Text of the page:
Northern Territory buckles to federal pressure on gas

A protest in Darwin on April 18 against the NT government's decision to allow fracking

Hundreds of people gathered outside the Northern Territory parliament in Darwin on April 18 to protest the Labor government’s decision, announced the day before, to lift the ban on fracking. Another protest is planned for April 22.

Chief Minister Michael Gunner announced the onshore ban on fracking would be lifted following the tabling of an independent report which concluded that the risks associated with the hydraulic fracturing of gas could be “managed” and “regulated”.

The Northern Territory Minister for Natural Resources Ken Vowles denied the territory had been bribed, or bought, by the federal government’s offer of a greater slice of GST revenue if the ban was dropped.

The Scientific Inquiry into Hydraulic Fracturing in the Northern Territory, headed by Justice Rachel Pepper ran from December 3, 2016. Pepper claims the report did not recommend whether or not the ban should be lifted.

But, among the conclusions, she found that if all the inquiry’s recommendations were to be implemented “the identified risks associated with any onshore shale gas industry can be mitigated or reduced to an acceptable level, and in some cases, the risks can be eliminated”.

Naomi Hogan from Lock the Gate Alliance, said the government had failed regional and remote Territorians who oppose fracking due to its devastating impacts on land and water. She said those who rely on tourism, agriculture, pastoralism and fishing for their livelihoods felt particularly betrayed.

“It’s shameful for the government … to ignore the concern and opposition to fracking from the majority of Territorians and Aboriginal people in regional communities” she said.

“More than half of the NT is now at risk of fracking — at risk of damage from thousands of fracked gas wells, water impacts and widespread industrialisation”.

The Beetaloo Sub-Basin, 500 kilometres south-east of Darwin, in the Sturt Plateau region is what has been described as “ground-zero for onshore gas”. It is also thought to contain oil.

Origin Energy wants to frack its gas reserves, which the industry says is around 6.6 trillion cubic feet. Knowing the fracking decision is controversial, it has promised to employ “locals” rather than fly-in, fly-out workers. Santos, also keen to get drilling, has made the same comment in relation to jobs in the industry.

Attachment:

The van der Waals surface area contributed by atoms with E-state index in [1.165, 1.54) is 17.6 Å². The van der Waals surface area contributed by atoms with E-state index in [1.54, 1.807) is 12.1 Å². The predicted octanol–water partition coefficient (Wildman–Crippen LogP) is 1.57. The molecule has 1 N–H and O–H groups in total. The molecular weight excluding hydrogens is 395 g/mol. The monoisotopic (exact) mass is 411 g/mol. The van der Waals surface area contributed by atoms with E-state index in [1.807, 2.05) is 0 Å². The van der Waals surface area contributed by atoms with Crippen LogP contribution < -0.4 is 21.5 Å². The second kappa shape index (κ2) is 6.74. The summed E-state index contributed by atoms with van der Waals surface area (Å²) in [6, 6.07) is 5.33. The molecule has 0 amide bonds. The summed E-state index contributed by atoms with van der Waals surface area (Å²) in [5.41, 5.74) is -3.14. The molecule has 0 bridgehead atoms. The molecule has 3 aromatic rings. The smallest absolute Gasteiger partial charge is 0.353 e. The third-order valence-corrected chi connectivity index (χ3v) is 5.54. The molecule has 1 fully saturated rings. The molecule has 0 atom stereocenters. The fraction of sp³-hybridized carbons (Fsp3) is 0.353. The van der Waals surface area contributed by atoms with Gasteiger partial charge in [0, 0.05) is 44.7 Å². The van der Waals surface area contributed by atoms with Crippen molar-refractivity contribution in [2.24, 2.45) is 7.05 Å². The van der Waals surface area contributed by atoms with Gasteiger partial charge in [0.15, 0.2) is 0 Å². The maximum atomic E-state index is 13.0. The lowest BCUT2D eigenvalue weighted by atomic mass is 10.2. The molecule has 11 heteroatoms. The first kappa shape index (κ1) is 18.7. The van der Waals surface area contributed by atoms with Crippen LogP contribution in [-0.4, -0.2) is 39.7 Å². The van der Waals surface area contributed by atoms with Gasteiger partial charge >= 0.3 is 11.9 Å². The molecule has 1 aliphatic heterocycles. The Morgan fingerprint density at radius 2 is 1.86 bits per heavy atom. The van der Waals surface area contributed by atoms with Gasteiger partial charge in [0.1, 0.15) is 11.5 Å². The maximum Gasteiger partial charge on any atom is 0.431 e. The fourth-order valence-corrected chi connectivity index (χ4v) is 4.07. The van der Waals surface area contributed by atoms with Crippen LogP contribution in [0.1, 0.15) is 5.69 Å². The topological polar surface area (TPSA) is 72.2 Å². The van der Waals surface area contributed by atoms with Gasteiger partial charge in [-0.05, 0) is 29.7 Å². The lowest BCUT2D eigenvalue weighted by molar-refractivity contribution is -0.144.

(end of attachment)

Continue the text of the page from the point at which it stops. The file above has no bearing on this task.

Last year, Origin’s own environmental report for 10,000 square kilometres of the Beetaloo Sub-Basin warned that drilling could pose a risk of causing aquifers under some properties to leak into each other. It also found groundwater could be affected by gas mining.

An investigation by the ABC’s Bridget Judd found about 70% of the Territory’s prospective shale gas resources occur in the Beetaloo Sub-Basin. “It’s considered so promising that it’s pulled in around 50% of the total $505 million of exploration investment in the NT since 2010.”

The basin is home to many Indigenous communities, who do not agree with fracking. It is also an important pastoral area.

Hogan said that the report’s 135 recommendations had identified serious information gaps. “Lifting the moratorium before studies are done demonstrates a risky ‘frack and see’ approach.” She also said that the high costs associated with fracking clean-up and regulation of the industry outweigh the revenue that the industry brings to the Territory.

“The Gunner government can be certain the depth of opposition to this invasive industry will continue to grow across the tourism, cattle and farming industries as the threat of fracking gasfields becomes very real and urgent.

“Territorians everywhere will be holding the government accountable, and will band together strongly to prevent gas companies riding roughshod over communities and the Territory’s water resources.”

The Don’t Frack the Territory group said the battle is far from over: “From Alice to Darwin communities rallied [on April 18] determined not to let the Chief Minister’s gutless cave in to fracking company interests slow our fight to protect land, water and livelihoods from invasive gasfields.

“Our answer to the government riding roughshod over community voices and our democratic process is: we pledge to build an even bigger, more powerful movement of the people to keep the fracking industry out, and out politicians accountable.

“Now more than ever we need your support and solidarity to ensure no community is made a sacrifice zone for this toxic industry.”

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